April 29, 2022: The Justice Department asks Trump’s lawyers for immediate access to the 15 boxes, citing national security interests and the need for “an assessment of the potential damage resulting from the apparent manner in which these materials were stored and transported.” Trump’s lawyers again ask for an extension, saying they need to review the material to “ascertain whether any specific document is subject to privilege.”
May 10, 2022: The National Archives informs Trump’s lawyers that it will provide the FBI access to the boxes as soon as May 12.
May 11, 2022: A grand jury issues a subpoena to Trump and his office requiring that they turn over all classified materials in their possession.
May 23, 2022: Trump’s lawyers advise him to comply with the subpoena, but Trump balks, telling them, “I don’t want anybody looking through my boxes.” Prosecutors, citing notes from one of the lawyers, say Trump wondered aloud about dodging the subpoena, asking his counsel, “Wouldn’t it be better if we just told them we don’t have anything here?” and ”isn’t it better if there are no documents?”
May 26, 2022: Nauta is interviewed by the FBI and, according to prosecutors, repeatedly lies about his knowledge of the movement of boxes at Mar-a-Lago. Nauta claims he wasn’t aware of boxes being brought to Trump’s residence for his review and says he didn’t know how boxes turned over to the National Archives got to Trump’s residence.
Nauta also lies when asked whether he knew where Trump’s boxes were stored before they went to his residence and whether they’d been in a secured or locked location, prosecutors say. His reply, according to the indictment: “I wish, I wish I could tell you. I don’t know. I don’t — I honestly just don’t know.”
June 2, 2022: One of Trump’s lawyers returns to Mar-a-Lago to search boxes in the storage room and finds 38 additional classified documents — five documents marked confidential, 16 marked secret and 17 marked top secret. After the search, prosecutors say, Trump asks: “Did you find anything? … Is it bad? Good?” and makes a plucking motion that the lawyer takes to mean that he should take out anything “really bad” before turning over the papers.
Prior to the search, prosecutors say, Trump had Nauta move 64 boxes from the storage room to his residence. Of those, 30 were moved back to the storage room, leaving 34 boxes in Trump’s residence and out of the lawyer’s sight.
June 3, 2022: FBI agents and a Justice Department lawyer visit Mar-a-Lago to collect the 38 classified documents from Trump’s lawyer. They are in a single accordion folder, double-wrapped in tape. While there, investigators are allowed to go to the storage room, but are “explicitly prohibited” from looking inside boxes, “giving no opportunity” for them “to confirm that no documents with classification markings remained,” according to a court filing.
Trump tells investigations he’s “an open book,” according to the indictment. Another Trump lawyer, acting as his custodian of records, provides investigators a sworn certification that prosecutors say falsely claimed they had conducted a “diligent search” of boxes moved from the White House and “any and all responsive documents” were turned over.
Earlier in the day, prosecutors say, some boxes were loaded onto a plane so Trump could take them to Bedminster for the summer.
June 8, 2022: The Justice Department sends Trump’s lawyer a letter asking that the storage room be secured, and that “all of the boxes that were moved from the White House to Mar-a-Lago (along with any other items in that room) be preserved in that room in their current condition until farther notice.”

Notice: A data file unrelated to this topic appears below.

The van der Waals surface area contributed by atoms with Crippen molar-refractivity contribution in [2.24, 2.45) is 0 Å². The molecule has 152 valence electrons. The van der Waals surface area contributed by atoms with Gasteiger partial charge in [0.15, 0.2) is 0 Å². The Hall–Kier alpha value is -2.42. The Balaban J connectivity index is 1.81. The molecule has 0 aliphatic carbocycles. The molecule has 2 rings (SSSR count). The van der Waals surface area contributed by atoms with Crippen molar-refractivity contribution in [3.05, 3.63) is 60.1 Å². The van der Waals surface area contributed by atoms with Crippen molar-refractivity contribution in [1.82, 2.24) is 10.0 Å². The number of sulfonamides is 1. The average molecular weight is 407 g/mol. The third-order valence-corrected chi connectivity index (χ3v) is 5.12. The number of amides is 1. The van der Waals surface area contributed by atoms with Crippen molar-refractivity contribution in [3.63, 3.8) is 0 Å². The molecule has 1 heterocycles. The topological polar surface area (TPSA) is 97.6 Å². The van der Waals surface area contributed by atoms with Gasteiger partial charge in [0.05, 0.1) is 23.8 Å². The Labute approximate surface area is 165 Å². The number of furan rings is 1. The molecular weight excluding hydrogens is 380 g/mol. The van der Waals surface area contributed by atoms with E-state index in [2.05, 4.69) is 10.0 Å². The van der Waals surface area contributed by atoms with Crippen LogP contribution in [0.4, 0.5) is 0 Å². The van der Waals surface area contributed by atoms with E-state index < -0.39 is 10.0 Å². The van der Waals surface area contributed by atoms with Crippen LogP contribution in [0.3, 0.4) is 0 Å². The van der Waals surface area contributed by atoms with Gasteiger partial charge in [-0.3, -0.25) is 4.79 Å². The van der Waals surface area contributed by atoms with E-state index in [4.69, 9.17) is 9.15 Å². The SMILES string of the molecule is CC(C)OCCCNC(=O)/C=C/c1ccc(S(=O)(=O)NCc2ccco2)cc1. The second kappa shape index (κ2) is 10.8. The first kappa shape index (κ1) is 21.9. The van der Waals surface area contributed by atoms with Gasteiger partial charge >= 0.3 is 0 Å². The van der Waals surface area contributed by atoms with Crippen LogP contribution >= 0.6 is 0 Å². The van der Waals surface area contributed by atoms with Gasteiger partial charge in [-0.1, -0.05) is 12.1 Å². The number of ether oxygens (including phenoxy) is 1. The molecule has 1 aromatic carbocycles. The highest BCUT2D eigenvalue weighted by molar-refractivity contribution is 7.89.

July 2022: The grand jury is shown surveillance video of boxes being moved at Mar-a-Lago.
Aug. 5, 2022: The Justice Department applies for a warrant to search Mar-a-Lago, citing “probable cause” that additional presidential records and classified documents were being stored there. U.S. Magistrate Judge Bruce Reinhart approves the application the same day.
Aug. 8 2022: The FBI searches searches Mar-a-Lago, seizing 102 classified documents — 75 in the storage room and 27 in Trump’s office, including three found in office desks.
The Justice Department says in a subsequent court filing that the results call “into serious question” earlier representations by Trump’s legal team that they had conducted a “diligent search” and that no classified documents remained.
Aug. 12, 2022: Reinhart makes public the warrant authorizing the Mar-a-Lago search. The document reveals that federal agents are investigating potential violations of three federal laws, including the Espionage Act.
Aug. 26, 2022: A highly redacted version of the affidavit laying out the FBI’s rationale for searching Mar-a-Lago is made public.
Aug. 30, 2022: After Trump’s lawyers request a special master to review the documents for possible executive privilege, the Justice Department responds with a filing that reveals new details about the investigation and a photo of seized documents with marking like “TOP SECRET//SCI” splayed out on a Mar-a-Lago carpet.
June 8, 2023: A grand jury in Miami indicts Trump and Nauta. Trump announces the indictment on his Truth Social platform, calling it “a DARK DAY for the United States of America.” In a video post, he says, “I’m innocent and we will prove that very, very soundly and hopefully very quickly.”
June 9, 2023: The indictment is made public. It shows that Trump is charged with 37 felony counts, including conspiracy to obstruct justice, corruptly concealing a document or record and willful retention of national defense information. Nauta is charged with six counts, including conspiracy to obstruct justice.
Special counsel Jack Smith, who brought the case, makes a brief public statement at his office in Washington, saying: “Our laws that protect national defense information are critical to the safety and security of the United States and they must be enforced. Violations of those laws put our country at risk.”
June 13, 2023: Trump is scheduled to make an initial court appearance at 3 p.m. Tuesday at the federal courthouse in Miami.
More on Donald Trump-related investigations: https://apnews.com/hub/donald-trump
Michael R. Sisak, Jill Colvin And Lindsay Whitehurst, The Associated Press